Lear, Inc. v. Adkins
Annotate this Case
395 U.S. 653 (1969)
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U.S. Supreme Court
Lear, Inc. v. Adkins, 395 U.S. 653 (1969)
Lear, Inc. v. Adkins
Argued November 20-21, 1968
Decided June 16, 1969
395 U.S. 653
Respondent, an engineer and inventor, was hired in 1952 by petitioner (Lear) to help solve gyroscope development problems. They had agreed that "new ideas, discoveries, inventions etc. related to . . . vertical gyros become the property of" respondent, and that the inventor would grant Lear a license as to all ideas he might develop "on a mutually satisfactory royalty basis." Shortly thereafter, respondent developed a method for improving gyros which Lear incorporated into its production process. In 1954, respondent filed a patent application covering these improvements and entered into licensing negotiations with Lear to establish a royalty rate. An agreement, concluded in 1955, provided that, if the
"Patent Office refuses to issue a patent . . . or if such a patent so issued is subsequently held invalid . . . , Lear at its option shall have the right forthwith to terminate the specific license so affected or to terminate this entire Agreement. . . ."
A patent was issued to respondent in 1960, after several rejections of the application. In 1957, Lear stated that a Patent Office search disclosed a patent which fully anticipated respondent's discovery, and that it would no longer pay royalties on the gyros it produced in its Michigan plant, although it continued to pay royalties on gyros produced in its California plant until 1959. Upon receipt of his patent, respondent brought suit in the California courts claiming that both the Michigan and California gyros used his patent, and that Lear's failure to pay royalties breached the 1955 contract and Lear's quasi-contractual obligations. Although Lear tried to raise patent invalidity as a defense, the trial judge directed a verdict for respondent on the California gyros, holding that Lear was estopped by its licensing agreement from questioning the licensor's patent. Since Lear claimed that it developed its Michigan gyro designs independently of respondent's ideas, the judge instructed the jury to award recovery to the inventor only if it was satisfied that the invention was novel. When the jury returned a substantial verdict for respondent on the Michigan gyros, the judge granted Lear's motion for judgment notwithstanding the verdict, finding that the invention had been
completely anticipated by the prior art. The California Supreme Court held that the 1955 agreement was still in effect, that Lear did not have the right thereunder to terminate its royalty obligations in 1959, and that the doctrine of estoppel barred Lear from questioning the patent. Noting Lear's claim that it had developed the Michigan gyros independently, the court considered "whether what is being built by Lear [in Michigan] springs entirely from the prior art," found that Lear had, in fact, utilized the patent throughout the period in question, and reinstated the jury's verdict.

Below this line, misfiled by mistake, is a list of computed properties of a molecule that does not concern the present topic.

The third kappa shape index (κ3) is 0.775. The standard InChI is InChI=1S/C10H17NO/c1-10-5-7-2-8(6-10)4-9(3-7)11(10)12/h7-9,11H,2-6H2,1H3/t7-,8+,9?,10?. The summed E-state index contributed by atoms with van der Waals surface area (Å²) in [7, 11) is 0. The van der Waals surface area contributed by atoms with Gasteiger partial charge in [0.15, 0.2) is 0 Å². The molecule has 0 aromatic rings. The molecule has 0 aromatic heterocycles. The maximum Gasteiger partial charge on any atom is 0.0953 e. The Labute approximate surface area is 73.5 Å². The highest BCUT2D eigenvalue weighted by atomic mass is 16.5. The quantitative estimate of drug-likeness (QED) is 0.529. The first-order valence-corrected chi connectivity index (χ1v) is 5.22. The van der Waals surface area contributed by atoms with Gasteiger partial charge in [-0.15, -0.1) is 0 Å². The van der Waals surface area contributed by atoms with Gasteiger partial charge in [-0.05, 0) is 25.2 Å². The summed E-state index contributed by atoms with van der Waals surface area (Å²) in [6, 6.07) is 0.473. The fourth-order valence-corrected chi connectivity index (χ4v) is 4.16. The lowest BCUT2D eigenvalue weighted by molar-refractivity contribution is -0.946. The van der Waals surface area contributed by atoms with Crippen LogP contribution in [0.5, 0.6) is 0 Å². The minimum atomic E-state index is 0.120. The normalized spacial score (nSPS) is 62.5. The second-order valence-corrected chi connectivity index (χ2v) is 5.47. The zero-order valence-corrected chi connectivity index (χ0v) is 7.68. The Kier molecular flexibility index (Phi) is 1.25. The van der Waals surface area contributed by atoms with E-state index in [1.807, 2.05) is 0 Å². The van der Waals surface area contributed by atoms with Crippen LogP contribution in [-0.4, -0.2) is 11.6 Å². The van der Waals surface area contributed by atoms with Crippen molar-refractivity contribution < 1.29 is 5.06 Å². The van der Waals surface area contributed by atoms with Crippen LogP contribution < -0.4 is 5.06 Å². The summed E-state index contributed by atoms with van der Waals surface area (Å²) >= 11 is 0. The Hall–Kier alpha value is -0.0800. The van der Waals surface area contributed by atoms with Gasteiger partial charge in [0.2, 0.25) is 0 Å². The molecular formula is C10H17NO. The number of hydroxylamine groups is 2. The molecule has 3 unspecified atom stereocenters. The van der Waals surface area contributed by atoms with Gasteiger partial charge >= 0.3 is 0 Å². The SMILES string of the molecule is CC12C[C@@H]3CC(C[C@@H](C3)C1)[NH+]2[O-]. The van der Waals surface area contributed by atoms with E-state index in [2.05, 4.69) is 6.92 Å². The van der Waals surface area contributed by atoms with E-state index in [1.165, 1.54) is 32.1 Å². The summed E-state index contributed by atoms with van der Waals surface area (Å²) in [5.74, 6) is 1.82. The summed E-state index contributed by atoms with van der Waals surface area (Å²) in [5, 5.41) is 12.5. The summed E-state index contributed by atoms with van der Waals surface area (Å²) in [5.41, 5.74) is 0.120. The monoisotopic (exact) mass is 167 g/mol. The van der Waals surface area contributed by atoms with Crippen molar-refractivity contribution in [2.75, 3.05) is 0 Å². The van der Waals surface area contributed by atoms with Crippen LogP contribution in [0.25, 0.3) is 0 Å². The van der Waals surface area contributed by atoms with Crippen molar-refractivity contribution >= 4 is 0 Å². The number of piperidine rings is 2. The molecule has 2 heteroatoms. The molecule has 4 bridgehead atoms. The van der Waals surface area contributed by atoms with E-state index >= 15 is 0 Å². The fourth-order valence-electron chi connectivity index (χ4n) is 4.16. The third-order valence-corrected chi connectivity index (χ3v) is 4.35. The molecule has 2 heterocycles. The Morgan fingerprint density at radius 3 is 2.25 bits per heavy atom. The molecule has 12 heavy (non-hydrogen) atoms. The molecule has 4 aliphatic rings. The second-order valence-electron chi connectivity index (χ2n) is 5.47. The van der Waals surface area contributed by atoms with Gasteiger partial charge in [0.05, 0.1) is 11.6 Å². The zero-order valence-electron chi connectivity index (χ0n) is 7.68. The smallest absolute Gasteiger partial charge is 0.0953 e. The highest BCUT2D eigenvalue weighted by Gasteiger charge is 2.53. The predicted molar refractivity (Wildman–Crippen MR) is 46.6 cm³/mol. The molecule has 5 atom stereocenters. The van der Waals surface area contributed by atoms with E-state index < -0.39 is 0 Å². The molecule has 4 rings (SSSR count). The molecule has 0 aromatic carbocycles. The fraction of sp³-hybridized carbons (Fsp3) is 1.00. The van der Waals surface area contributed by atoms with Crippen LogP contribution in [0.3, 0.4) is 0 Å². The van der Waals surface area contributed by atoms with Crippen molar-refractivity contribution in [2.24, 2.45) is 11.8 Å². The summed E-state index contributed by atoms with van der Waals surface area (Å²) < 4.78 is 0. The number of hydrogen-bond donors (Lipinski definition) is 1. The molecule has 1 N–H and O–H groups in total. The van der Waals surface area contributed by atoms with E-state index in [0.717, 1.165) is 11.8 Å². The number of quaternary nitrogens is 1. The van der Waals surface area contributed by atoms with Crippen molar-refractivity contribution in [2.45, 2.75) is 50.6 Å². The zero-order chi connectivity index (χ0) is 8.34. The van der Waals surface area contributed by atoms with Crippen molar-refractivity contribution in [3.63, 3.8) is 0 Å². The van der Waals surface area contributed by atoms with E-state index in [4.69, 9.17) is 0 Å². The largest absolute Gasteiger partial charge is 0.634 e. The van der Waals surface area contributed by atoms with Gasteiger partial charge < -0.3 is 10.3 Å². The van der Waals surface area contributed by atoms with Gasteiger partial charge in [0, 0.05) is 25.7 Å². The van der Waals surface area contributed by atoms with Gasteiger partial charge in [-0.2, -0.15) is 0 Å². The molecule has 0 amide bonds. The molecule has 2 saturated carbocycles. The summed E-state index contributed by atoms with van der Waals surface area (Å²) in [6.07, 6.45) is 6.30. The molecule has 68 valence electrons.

1. Since the California Supreme Court's construction of the 1955 licensing agreement is solely a matter of state law, the only issue open here is raised by the court's reliance on the doctrine of estoppel to bar Lear from contesting the validity of the patent. Pp. 395 U. S. 661-662.
2. In the accommodation of (1) the common law of contracts, and (2) the federal law of patents requiring that all ideas in general circulation be dedicated to the common good unless they are protected by a valid patent, the technical requirements of contract doctrine must yield to the demands of the public interest in the typical situation involving the negotiation of a license after a patent has issued. The holding of Automatic Radio Manufacturing Co. v. Hazeltine Research, Inc., 339 U. S. 827, 339 U. S. 836, that licensee estoppel was "the general rule," is overruled. Pp. 395 U. S. 668-671.
3. Overriding federal policies would be significantly frustrated if licensees could be required to continue to pay royalties while challenging patent validity in the courts, and, in this case, Lear must be permitted to avoid payment of all royalties accruing after the issuance of the patent if Lear can prove that the patent is invalid. Pp. 395 U. S. 671-674.
4. Respondent's claim to contractual royalties accruing before the issuance of the patent, which raises the question of whether, and to what extent, the States may protect the owners of unpatented inventions who are willing to disclose their ideas only upon the payment of royalties, is remanded for specific consideration by the California courts. Pp. 395 U. S. 674-675.
5. It is inappropriate at this time to pass upon Lear's contention that the patent is invalid, as Lear must address its arguments attacking the validity of the underlying patent to the California courts in the first instance. Pp. 395 U. S. 675-676.
67 Cal.2d 882, 435 P.2d 321, vacated and remanded.